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Glen Rosa

Isle of Arran Maps

Tour Scotland, Glen Rosa

The Isle of Arran is located in a perfect setting in the Firth of Clyde. To the west, across the Kilbrennan Sound, is the Kintyre peninsula, to the east, across the Firth of Clyde, is the Ayrshire coast and to the north, across the Sound of Bute, is the Isle of Bute. Direct access from the
mainland is by way of the ferry from Ardrossan to Brodick. This town, the island’s ‘capital’ is built above the
perfect little bay of the same name about mid-way up the eastern coast. Glen Rosa, one of Scotland’s most attractive glens, runs north-west from Brodick before turning north.

Glen Rosa Photograph Scotland

Glen Rosa, Isle of Arran, Scotland. 10x8 Photograph (25x20cm) Glen Rosa, Isle of Arran from Robert Harding.

Small trout abound in the clear waters of the little river Rosa and no roadway mars the perfection of its setting. The wide valley mouth above Brodick is graced on its northern face by Brodick Castle which is now owned by the National Trust for Scotland. It was once stormed by the armies of Robert the Bruce and he later used it as a base for the mainland campaign which terminated at Bannockburn in 1314.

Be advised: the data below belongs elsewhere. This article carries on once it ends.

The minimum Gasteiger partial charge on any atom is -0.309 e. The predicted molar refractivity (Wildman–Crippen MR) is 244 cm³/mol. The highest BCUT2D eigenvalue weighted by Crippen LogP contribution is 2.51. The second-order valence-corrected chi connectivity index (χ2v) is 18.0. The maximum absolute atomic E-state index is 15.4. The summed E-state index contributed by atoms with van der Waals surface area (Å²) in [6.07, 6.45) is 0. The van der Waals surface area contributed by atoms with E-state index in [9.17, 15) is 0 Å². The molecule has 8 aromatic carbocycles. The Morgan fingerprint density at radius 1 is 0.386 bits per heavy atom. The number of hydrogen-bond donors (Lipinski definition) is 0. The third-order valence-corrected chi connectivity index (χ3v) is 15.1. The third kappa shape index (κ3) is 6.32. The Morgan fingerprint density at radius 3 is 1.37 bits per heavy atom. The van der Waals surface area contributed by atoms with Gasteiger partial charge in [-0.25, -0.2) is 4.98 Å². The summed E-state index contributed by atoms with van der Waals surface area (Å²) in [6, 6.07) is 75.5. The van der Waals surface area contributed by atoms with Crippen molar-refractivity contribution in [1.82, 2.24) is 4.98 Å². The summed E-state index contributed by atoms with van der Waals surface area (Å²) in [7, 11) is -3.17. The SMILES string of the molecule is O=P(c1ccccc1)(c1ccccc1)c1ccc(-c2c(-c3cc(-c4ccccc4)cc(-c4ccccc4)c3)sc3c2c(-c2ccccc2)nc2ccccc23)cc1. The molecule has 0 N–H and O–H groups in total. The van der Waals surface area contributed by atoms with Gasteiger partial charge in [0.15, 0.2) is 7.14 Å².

The castle stands almost in the shadow of Goat Fell which is the highest of all the mountains of Arran. Also owned by the National Trust, it is climbed by a steep
but not too difficult ascent. From its summit can be seen parts of three countries, England, Scotland and Ireland. Because of its more gentle attractions, coupled with a height of 2,866 feet, Goat Fell is one of the most popular of Scottish mountains for tourists who wish to gain beautiful viewpoints but who are not expert climbers.

Glen Rosa’s northern reaches are ended by the approach to the lovely mountain of Cir Mhor. In rugged splendour it rises from the valley floor as part of the saddle which separates Glen Rosa, Glen lorsa and Glen Sannox. Rising up in solitary magnificence to 2,618 feet, Cir Mhor in turn is surpassed by neighbouring Caisteal Abhail (2.735 feet). To the right on the way back down Glen Rosa can be seen the heights of Beinn Tarsuinn (2,706 feet) and Beinn Nuis (2,597 feet) which overlook the lovely lorsa Water. This range reaches its southern extremity at An Tunna overlooking the road that crosses the island from Brodick to Blackwaterfoot.

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